Developing a Decision-Making Capacity Assessment Clinical Pathway for Use in Primary Care: a Qualitative Exploratory Case Study
With an ageing population, the incidence of dementia will increase, as will the number of persons requiring decision-making capacity assessments. For over 10 years, we have trained family physicians in conducting decision-making capacity assessments. Physician feedback post-training, however, has highlighted the need to integrate the decision-making capacity assessment process into the primary care context. The purpose of this study was to develop a decision-making capacity assessment clinical pathway for implementation in primary care.
A qualitative exploratory case-study design was used to obtain participants’ perspectives regarding the utility of a visual algorithm detailing a decision-making capacity assessment clinical pathway for use in primary care. Three focus groups were conducted with family physicians (n=4) and allied health professionals (n=6) in two primary care clinics in Alberta. A revised algorithm was developed based on their feedback.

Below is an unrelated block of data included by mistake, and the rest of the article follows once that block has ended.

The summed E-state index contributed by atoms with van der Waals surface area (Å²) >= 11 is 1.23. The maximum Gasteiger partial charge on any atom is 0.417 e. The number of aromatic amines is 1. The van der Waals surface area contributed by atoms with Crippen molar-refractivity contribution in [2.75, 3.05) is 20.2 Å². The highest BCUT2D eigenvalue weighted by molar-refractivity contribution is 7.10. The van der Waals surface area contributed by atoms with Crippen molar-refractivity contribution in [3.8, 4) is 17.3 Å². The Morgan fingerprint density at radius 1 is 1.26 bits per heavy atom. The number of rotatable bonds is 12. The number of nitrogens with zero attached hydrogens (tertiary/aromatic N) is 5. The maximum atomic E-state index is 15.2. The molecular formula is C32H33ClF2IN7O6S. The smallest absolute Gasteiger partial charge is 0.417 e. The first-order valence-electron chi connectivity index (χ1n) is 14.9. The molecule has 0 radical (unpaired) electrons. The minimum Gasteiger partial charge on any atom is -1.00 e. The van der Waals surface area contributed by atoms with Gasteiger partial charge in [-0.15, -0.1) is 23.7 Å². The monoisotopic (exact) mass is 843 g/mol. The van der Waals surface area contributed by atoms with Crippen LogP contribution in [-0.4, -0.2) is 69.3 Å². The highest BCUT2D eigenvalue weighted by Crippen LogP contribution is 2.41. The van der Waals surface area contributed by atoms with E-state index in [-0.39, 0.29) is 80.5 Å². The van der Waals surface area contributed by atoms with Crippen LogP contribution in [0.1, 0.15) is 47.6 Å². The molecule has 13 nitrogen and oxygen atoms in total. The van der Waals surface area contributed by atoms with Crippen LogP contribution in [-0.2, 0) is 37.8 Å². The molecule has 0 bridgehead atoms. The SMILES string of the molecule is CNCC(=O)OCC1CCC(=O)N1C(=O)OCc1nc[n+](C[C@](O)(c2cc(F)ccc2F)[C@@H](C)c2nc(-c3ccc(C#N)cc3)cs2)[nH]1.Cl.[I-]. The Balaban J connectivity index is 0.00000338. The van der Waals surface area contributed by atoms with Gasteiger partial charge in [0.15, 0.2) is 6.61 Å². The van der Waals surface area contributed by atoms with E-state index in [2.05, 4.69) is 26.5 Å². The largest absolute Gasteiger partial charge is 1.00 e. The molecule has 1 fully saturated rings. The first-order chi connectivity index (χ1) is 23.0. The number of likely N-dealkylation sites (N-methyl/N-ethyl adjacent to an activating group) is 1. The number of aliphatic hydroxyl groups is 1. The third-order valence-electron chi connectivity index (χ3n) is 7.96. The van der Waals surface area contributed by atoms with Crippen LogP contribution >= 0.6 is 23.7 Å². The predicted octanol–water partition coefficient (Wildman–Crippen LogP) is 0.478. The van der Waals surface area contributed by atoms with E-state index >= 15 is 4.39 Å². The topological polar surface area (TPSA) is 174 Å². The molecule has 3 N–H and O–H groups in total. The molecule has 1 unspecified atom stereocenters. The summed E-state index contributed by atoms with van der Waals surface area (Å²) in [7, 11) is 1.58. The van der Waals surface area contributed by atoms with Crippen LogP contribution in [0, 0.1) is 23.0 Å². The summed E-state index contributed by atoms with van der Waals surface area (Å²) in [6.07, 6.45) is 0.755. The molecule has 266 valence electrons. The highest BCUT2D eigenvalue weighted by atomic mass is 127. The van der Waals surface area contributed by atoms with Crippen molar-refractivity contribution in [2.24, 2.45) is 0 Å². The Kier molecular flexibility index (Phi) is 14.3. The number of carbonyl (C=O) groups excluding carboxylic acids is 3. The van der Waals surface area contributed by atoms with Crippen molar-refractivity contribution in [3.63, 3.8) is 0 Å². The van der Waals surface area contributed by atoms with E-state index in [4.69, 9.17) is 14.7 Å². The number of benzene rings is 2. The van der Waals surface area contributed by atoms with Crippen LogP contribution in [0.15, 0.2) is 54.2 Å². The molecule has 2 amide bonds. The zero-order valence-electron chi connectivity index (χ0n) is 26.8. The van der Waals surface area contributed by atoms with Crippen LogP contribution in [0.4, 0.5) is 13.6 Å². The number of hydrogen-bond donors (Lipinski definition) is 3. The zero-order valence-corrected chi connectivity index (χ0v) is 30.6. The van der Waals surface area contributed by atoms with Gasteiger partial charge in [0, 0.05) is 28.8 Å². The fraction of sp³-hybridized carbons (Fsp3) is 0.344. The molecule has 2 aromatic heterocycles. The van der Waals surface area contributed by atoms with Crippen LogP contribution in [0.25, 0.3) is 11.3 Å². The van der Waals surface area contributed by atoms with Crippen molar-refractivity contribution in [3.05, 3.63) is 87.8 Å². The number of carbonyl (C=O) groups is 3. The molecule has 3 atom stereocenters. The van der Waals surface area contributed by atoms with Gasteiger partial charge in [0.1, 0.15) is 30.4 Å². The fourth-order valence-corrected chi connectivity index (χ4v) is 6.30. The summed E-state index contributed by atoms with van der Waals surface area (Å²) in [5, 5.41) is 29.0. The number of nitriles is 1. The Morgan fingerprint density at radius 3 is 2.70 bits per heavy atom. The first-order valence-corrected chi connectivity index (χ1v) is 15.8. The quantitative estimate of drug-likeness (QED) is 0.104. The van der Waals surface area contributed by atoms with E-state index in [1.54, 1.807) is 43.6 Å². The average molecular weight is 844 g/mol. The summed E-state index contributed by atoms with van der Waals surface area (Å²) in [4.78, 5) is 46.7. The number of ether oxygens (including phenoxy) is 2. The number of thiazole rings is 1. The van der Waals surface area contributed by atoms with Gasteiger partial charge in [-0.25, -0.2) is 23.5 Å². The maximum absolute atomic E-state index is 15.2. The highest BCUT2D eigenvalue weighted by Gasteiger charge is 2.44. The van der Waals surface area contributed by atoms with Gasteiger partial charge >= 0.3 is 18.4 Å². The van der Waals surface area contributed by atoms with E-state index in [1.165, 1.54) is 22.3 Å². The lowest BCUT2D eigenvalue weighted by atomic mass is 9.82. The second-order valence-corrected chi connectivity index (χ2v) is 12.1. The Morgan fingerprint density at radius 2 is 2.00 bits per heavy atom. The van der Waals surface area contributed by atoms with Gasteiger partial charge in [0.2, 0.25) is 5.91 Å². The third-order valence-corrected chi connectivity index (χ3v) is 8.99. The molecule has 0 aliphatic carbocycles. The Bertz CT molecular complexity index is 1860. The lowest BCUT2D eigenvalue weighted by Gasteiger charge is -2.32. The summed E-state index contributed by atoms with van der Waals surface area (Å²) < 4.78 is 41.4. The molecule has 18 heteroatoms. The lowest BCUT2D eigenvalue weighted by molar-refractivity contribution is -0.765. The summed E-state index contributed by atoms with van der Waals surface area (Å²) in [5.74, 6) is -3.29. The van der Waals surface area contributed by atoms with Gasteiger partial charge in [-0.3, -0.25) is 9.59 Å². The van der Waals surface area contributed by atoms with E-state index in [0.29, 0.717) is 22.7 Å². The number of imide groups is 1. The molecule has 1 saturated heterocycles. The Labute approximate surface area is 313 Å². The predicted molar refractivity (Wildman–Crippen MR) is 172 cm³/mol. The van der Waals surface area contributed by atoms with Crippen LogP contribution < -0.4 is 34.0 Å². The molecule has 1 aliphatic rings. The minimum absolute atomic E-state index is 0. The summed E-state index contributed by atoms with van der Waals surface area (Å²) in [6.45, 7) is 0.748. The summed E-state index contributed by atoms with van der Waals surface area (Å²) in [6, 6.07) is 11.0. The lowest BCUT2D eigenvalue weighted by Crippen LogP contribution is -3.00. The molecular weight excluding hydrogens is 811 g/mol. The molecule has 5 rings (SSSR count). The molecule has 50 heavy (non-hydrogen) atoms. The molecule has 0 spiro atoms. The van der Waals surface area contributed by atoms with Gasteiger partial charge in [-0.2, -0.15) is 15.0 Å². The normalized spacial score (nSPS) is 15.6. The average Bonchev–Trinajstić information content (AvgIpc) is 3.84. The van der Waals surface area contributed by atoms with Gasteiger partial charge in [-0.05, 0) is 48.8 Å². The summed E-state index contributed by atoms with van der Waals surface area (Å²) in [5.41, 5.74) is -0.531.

In the focus groups, participants identified inconsistencies and a lack of standardization regarding decision-making capacity assessments within primary care, and provided feedback regarding a decision-making capacity assessment clinical pathway to make it more applicable to primary care. Participants described this pathway as appealing and straightforward; they also made suggestions to make it more primary care-centric. Participants indicated that the presented pathway would improve teamwork and standardization of decision-making capacity assessments within primary care.
Use of a decision-making capacity assessment clinical pathway has the potential to standardize decision-making capacity assessment processes in primary care, and support least intrusive and least restrictive patient outcomes for community-dwelling older adults.